Over the past few decades, additive manufacturing has been developed and refined to become a go-to technology for prototyping and low-volume production runs across various industries.
Additive manufacturing, also known as 3D printing, is a process of creating a three-dimensional object from a digital file. The object is created by additively building up layers of material instead of conventional manufacturing processes like machining or casting, which involve removing material from a solid block.
Today, there are a growing number of examples of additive manufacturing being used in the real world beyond just prototyping. Here are five examples of AM in action:
1. Dental implants
Dental implants are small titanium posts surgically inserted into the jawbone to serve as the roots of artificial teeth. They are custom-made to fit each patient's mouth and are usually manufactured using computer-aided design (CAD) and computer-aided manufacturing (CAM).
The traditional method of manufacturing dental implants involves machining them from solid titanium blocks. However, this is a time-consuming and expensive process. As an alternative, some dental implant manufacturers use additive manufacturing to create custom implants quickly and affordably.
Align Technology, Inc., for example, uses additive manufacturing to produce its Invisalign clear aligners. These are orthodontic devices that are used to straighten teeth gradually. Invisalign aligners are made from a transparent plastic material produced using AM.
Another company using additive manufacturing to produce dental implants is Straumann, a leading provider of dental implants and other oral health products. Straumann uses AM to produce its BLX implant from a titanium alloy.
2. Engine Parts
Additive manufacturing is used to create engine parts for various applications, including automotive, aerospace, and power generation. AM engine parts are lighter and more durable than their conventionally-manufactured counterparts and can be produced quickly and cost-effectively in low volumes.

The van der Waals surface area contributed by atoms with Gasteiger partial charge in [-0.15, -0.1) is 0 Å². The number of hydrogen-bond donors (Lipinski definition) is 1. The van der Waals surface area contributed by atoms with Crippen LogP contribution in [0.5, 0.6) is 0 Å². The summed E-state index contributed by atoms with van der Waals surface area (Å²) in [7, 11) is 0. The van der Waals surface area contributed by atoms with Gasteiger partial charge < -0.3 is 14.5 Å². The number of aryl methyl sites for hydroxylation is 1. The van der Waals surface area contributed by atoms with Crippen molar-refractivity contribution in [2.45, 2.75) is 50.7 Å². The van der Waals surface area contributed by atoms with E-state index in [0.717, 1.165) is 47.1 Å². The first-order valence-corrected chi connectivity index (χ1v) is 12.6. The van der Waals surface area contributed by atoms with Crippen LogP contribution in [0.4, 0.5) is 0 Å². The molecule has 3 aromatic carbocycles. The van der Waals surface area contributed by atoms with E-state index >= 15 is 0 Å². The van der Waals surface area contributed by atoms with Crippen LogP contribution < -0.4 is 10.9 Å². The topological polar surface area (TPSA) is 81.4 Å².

Commercial and military aerospace companies are some of the most significant users of additively manufactured engine parts. CFM International's LEAP turbofans, which power Boeing and Airbus aircraft, have set a new standard for fuel efficiency thanks in part to the use of 3D-printed parts.
Additively manufactured engine parts are also being used in the automotive industry. The first 3D-printed car, the Strati, was unveiled at the 2014 International Motor Show in Geneva. The Strati is made from a lightweight plastic produced using additive manufacturing processes.
Yes, you read that correctly—printing food using 3D printers is now possible. While this technology is still in its infancy, it has the potential to revolutionise the food industry by making it possible to create customized meals that are tailored to an individual's specific nutritional needs. It could also be used to print food in remote locations where traditional food production methods are impossible.
One company that is at the forefront of 3D food printing is Redefine Meat. Redefine Meat's 3D food printer can print plant-based meat products that look and taste like the real thing. The company's goal is to make 3D-printed meat products that are more environmentally friendly and sustainable than traditional meat products.
4. Medical Implants
Like dental implants, medical implants are custom-made to fit each patient's individual needs. They can be made from various materials, including metals, ceramics, and polymers. Additive manufacturing technologies such as stereolithography (SLA) and selective laser sintering (SLS) are well-suited for producing medical implants.
These devices are often used in orthopaedic, craniofacial, and spinal surgery. One example of an additively manufactured medical implant is the titanium rib cage that was created for a patient who had cancer. This implant was made using electron beam melting and was designed to replace the patient's ribs that had been removed.
5. Glasses Frames
While you might not think they are high-tech, eyeglasses are pretty complex. They are made of various materials, including metals, plastics, and glass. Companies making eyeglasses are increasingly turning to additive manufacturing to produce custom frames tailored to each individual's specific needs.
For example, Monoqool is a Danish start-up that is using 3D printing to produce eyeglass frames that are made from a single piece of plastic. The company's goal is to create both innovative and stylish eyeglasses. Their 3D-printed frames are currently available in various colours and styles.
How Will Additive Manufacturing Impact the Future?
Additive manufacturing is a rapidly evolving technology that is having a significant impact on a variety of industries. As technology continues to advance, enterprises will likely begin to adopt it.
One of the most exciting aspects of additive manufacturing is its potential to create made-to-order customised products. This could have a significant impact on the way that products are manufactured and distributed in the future.
It is also possible that additive manufacturing will lead to the development of new materials that are stronger and lighter than traditional materials. This could have a major impact on industries such as aerospace and automotive.
AM is also likely to have a major impact on the environment. The technology has the potential to create products that are more environmentally friendly and sustainable than traditional manufacturing methods.
All in all, additive manufacturing is a technology that will have a major impact on the future.